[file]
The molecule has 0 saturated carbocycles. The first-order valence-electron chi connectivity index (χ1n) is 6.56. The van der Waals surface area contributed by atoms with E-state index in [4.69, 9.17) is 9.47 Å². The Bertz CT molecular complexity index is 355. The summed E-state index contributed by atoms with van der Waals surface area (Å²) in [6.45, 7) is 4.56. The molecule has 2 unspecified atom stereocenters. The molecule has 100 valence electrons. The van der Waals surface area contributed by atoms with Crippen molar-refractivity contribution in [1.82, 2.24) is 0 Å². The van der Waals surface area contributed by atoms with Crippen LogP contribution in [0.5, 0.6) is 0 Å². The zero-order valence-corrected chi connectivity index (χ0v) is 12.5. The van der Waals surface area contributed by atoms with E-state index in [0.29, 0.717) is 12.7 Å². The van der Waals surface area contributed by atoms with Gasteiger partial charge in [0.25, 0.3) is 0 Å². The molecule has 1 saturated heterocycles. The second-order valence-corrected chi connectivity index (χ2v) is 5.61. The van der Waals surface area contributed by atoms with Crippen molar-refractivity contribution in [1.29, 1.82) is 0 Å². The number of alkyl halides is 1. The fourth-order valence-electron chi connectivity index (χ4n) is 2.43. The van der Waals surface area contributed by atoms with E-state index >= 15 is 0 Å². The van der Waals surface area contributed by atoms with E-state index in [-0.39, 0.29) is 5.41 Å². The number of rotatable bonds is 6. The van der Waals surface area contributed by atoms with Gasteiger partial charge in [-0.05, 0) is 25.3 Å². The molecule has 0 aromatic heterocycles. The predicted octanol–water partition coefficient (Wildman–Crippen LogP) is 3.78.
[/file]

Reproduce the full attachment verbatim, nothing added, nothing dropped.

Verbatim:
The molecule has 0 saturated carbocycles. The first-order valence-electron chi connectivity index (χ1n) is 6.56. The van der Waals surface area contributed by atoms with E-state index in [4.69, 9.17) is 9.47 Å². The Bertz CT molecular complexity index is 355. The summed E-state index contributed by atoms with van der Waals surface area (Å²) in [6.45, 7) is 4.56. The molecule has 2 unspecified atom stereocenters. The molecule has 100 valence electrons. The van der Waals surface area contributed by atoms with Crippen molar-refractivity contribution in [1.82, 2.24) is 0 Å². The van der Waals surface area contributed by atoms with Crippen LogP contribution in [0.5, 0.6) is 0 Å². The zero-order valence-corrected chi connectivity index (χ0v) is 12.5. The van der Waals surface area contributed by atoms with E-state index in [0.29, 0.717) is 12.7 Å². The van der Waals surface area contributed by atoms with Gasteiger partial charge in [0.25, 0.3) is 0 Å². The molecule has 1 saturated heterocycles. The second-order valence-corrected chi connectivity index (χ2v) is 5.61. The van der Waals surface area contributed by atoms with Crippen molar-refractivity contribution in [1.29, 1.82) is 0 Å². The number of alkyl halides is 1. The fourth-order valence-electron chi connectivity index (χ4n) is 2.43. The van der Waals surface area contributed by atoms with E-state index >= 15 is 0 Å². The van der Waals surface area contributed by atoms with E-state index in [-0.39, 0.29) is 5.41 Å². The number of rotatable bonds is 6. The van der Waals surface area contributed by atoms with Gasteiger partial charge in [-0.05, 0) is 25.3 Å². The molecule has 0 aromatic heterocycles. The predicted octanol–water partition coefficient (Wildman–Crippen LogP) is 3.78.